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BHL - Nicolas Sarkozy Gray (Heather) e Eminence

The philosopher Bernard-Henri Lévy does not interfere for the first time in the Paris foreign policy. 18 years ago, he had succeeded, François Mitterrand, to win a trip to the siege of Sarajevo.
Paris/With the release of the appeal of the 61 tribal representatives from Libya on his blog, "La Règle du jeu (The Rules) has proved to the French philosopher Bernard-Henri Lévy on Wednesday that he continues to play a key role in Libya's policy of President Nicolas Sarkozy. Weeks ago he had persuaded the initially reluctant head of state after a visit to Benghazi, diplomatically and militarily to go on the offensive.

"BHL," as the eloquent dandy is called by the French media, in which he is a regular, Sarkozy persuaded that he would support not only a good and promising thing, but because of the reluctance of other Western governments and leaders could be a celebrated hero of the Libyan Revolution.

With Mitterrand to Sarajevo

It is not the first time that BHL, who in the tradition of French intellectuals regularly intervenes in human rights issues, such meddling in foreign policy. 18 years ago, he had succeeded, the then President, Francois Mitterrand, to win a spectacular and risky trip to the besieged Sarajevo.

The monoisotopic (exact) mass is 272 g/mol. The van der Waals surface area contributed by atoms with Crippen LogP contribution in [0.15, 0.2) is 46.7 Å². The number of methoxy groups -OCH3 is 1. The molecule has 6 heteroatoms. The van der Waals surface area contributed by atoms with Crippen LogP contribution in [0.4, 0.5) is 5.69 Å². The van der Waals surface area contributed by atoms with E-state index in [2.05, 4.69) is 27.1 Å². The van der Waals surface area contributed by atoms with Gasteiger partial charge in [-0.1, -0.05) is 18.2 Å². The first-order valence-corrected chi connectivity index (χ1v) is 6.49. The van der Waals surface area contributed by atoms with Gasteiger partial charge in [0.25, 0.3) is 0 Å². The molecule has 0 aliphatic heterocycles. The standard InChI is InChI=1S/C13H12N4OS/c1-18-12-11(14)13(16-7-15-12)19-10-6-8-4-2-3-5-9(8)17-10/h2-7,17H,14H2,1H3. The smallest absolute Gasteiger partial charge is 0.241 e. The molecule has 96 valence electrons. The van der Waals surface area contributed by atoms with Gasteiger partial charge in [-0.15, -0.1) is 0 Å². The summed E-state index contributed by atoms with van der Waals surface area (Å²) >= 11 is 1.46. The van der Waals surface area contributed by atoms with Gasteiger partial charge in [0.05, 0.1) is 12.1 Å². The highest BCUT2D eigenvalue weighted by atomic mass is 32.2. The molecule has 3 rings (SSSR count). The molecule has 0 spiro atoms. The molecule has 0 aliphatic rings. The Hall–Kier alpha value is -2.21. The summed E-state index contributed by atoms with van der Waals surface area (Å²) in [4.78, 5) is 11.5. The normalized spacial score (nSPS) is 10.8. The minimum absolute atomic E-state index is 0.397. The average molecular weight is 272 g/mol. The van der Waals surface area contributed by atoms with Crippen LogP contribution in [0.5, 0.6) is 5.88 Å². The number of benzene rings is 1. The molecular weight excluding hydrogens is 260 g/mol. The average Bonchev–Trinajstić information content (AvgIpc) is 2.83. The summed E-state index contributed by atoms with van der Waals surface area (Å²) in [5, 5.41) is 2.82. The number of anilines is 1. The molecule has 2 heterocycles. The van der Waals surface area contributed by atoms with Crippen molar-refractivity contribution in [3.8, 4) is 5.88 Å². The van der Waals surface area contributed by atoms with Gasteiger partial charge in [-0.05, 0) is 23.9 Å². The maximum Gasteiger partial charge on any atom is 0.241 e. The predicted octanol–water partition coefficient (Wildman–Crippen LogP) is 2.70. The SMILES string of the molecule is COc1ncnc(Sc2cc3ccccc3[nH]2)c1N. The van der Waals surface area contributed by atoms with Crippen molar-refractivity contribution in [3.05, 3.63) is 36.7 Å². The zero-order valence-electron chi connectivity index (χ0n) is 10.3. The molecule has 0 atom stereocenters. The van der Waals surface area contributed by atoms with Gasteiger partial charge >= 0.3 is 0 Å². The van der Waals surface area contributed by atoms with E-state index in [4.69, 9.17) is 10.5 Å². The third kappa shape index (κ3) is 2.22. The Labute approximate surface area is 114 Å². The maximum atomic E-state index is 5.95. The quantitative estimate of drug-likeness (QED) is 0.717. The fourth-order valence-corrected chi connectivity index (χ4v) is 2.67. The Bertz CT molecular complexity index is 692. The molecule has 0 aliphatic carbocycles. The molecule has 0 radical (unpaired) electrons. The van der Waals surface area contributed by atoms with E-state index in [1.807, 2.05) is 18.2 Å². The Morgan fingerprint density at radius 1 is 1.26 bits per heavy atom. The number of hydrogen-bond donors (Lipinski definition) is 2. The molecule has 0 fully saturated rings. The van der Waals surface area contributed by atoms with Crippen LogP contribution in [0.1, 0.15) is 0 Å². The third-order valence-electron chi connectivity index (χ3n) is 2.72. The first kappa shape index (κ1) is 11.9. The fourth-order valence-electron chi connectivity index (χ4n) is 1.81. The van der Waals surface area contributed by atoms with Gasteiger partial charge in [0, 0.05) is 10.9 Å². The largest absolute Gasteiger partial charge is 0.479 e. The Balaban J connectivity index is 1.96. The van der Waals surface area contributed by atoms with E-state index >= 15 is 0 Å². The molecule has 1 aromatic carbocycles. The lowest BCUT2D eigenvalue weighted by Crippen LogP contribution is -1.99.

This time, Sarkozy took on the advice of his eminence grise with a diplomatic hussar string the UN approval of air strikes against Gaddafi's troops and recognized the Transitional Council of the opposition as the legitimate representative of Libya in - without warn his partners only.

Lévy was similar to most French intellectuals - and Sarkozy - the riots in Tunisia and Egypt shamefully missed. When, in February as Special Rapporteur of the newspaper "Libération" (which it is a shareholder) arrived in Cairo's Tahrir Square, Hosni Mubarak had already fallen. In his disappointment, he traveled to Benghazi to be received in the next scene, where he managed insurgent leader Mustafa Abdel Jalil. Ostensibly, he modestly said of his role: "I have no other legitimacy than my own conscience."